Time is a precious resource. Especially with technology, it’s important to drive the industry by reducing your time to market. That’s why Trinamic is rolling out open source BOBs for their chips transforming digital information into physical motion.From now on, one single, easy to use electrical component is everything needed for rapid prototyping – you no longer have to worry about building a final design or soldering SMD components before testing a prototype. The BOBs can be used on a breadboard or with flying wires, as all sensitive signals such as sense lines are routed on the BOBs themselves.The breakout boards are for anyone who needs a physical prototype fast, in order to have a Minimum Viable Product (MVP). BOB has everything you need to use the component, such as sense resistors, buffer capacitors and, in some cases, even power MOSFETs or Ethernet connectors.Trinamic’s Technology Access Package (TTAP) provides the user with a sample code and API for each of the chips found on the BOBs. The comprehensive collection of technical support information and tools for Trinamic’s motor and motion control ICs found in TTAP not only simplify the (physical) design-in and bring-up, it also speeds up firmware development. All this can be transferred to a microcontroller or used with one of the Arduino samples – minimizing the time needed for prototyping.All Trinamic BOBs are open source hardware, with a permissive license. If the design works for you, just take the design and paste it into your board design. Or simply copy the schematics – whatever best works for you. Whether you’re an enthusiast tinkering away, a startup realizing its first MVP, or an international company creating the next groundbreaking application. Building, testing and reiterating your MVP doesn’t have to take long with Trinamic’s BOBs. The BOBs will be rolled-out for all Trinamic motor and motion control ICs.Share this:TwitterFacebookLinkedInMoreRedditTumblrPinterestWhatsAppSkypePocketTelegram Tags: Boards & Modules Continue Reading Previous AAEON: BOXER-6640 helps to control factory automation with more powerNext We Become What We Behold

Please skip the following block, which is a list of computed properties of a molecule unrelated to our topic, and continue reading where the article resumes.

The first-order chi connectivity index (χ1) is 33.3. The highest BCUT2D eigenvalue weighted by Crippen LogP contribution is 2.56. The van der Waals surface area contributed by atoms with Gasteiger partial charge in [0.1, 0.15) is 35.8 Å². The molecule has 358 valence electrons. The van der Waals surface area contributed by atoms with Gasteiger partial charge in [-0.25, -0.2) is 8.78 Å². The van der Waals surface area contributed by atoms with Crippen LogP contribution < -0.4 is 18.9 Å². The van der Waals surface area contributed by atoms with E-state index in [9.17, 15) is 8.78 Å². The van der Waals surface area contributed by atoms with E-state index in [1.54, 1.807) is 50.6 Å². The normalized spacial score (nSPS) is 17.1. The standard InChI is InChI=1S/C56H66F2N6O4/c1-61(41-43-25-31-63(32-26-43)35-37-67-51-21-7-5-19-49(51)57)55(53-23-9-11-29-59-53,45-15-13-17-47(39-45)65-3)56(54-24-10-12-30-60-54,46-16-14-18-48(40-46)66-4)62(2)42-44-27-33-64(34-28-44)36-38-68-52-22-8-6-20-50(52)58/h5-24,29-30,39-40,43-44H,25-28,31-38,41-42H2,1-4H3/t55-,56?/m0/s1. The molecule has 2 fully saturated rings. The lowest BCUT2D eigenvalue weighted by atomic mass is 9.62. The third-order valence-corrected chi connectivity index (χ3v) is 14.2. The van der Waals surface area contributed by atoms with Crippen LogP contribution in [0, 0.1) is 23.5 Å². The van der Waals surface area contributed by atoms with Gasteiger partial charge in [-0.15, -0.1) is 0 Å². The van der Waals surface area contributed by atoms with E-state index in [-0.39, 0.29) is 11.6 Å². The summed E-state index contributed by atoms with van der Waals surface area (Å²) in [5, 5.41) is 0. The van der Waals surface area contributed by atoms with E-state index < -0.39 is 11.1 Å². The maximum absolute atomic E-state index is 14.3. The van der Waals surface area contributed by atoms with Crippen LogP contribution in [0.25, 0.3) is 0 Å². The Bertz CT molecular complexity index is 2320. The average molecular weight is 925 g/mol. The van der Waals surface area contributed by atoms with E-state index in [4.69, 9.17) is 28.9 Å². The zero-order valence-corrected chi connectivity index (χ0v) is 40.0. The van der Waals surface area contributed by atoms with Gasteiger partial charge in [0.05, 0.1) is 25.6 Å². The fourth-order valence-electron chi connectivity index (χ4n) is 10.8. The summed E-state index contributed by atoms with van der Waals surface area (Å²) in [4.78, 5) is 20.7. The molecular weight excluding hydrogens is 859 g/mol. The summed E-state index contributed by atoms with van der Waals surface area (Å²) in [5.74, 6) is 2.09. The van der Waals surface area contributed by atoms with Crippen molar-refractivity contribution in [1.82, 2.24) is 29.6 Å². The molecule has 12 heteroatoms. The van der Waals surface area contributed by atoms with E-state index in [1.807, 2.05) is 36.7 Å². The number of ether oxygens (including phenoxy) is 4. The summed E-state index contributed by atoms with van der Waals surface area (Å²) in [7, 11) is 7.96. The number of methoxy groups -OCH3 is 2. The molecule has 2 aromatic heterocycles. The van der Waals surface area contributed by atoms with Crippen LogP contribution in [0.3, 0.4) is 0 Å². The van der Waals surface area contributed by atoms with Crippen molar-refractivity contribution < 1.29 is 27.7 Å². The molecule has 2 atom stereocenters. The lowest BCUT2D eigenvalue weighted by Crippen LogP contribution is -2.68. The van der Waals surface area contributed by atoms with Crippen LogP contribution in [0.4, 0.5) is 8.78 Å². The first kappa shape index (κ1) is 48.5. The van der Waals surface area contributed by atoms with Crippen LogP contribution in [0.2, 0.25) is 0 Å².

GJOA HAVEN, Nunavut – The man who guided searchers to the wreck of John Franklin’s flagship may have one more surprise left up his parka sleeve.“I believe that Franklin is in a vault on King William Island,” says Louie Kamookak, an Inuit historian who has spent 30 years correlating stories collected from elders with European logbooks and journals.The mystery that surrounds the Franklin Expedition is one of the great legends of Arctic exploration. The ships Erebus and Terror set out from England in 1845 with 129 men to search for the Northwest Passage, but they never returned.Little by little, the Franklin story is coming together.Artifacts and graves found throughout the 19th and 20th centuries were joined by several more bodies discovered in the 1980s. The ships were found in 2014 and 2016.But where is the grave of John Franklin?Kamookak relates two stories passed down through generations that may offer tantalizing clues.“One group of Inuit said they saw a burial of a great chief under the ground, under stone.”This was remarkable for the hunters, as Inuit traditionally buried their dead on the surface, wrapped in caribou skins and under a cairn. They investigated the site, expecting to find something similar. All they found was a flat stone.“They said he was a great shaman who turned to stone,” says Kamookak.In another account, a group of travelling Inuit came across a large wooden structure.“They managed to get a cross piece they took for a sled. The man who was telling the story said there was a flat stone and he could tell the stone was hollow.”Given that other expedition graves have been found on land, Kamookak believes Franklin’s is there too.“I don’t think they would have an ocean burial for him.”If he’s right, Franklin is probably still lying beneath the tundra on King William Island’s rocky and windswept northeast coast.If he’s wrong, chalk up one more mystery in a tale that’s been generating questions for 170 years.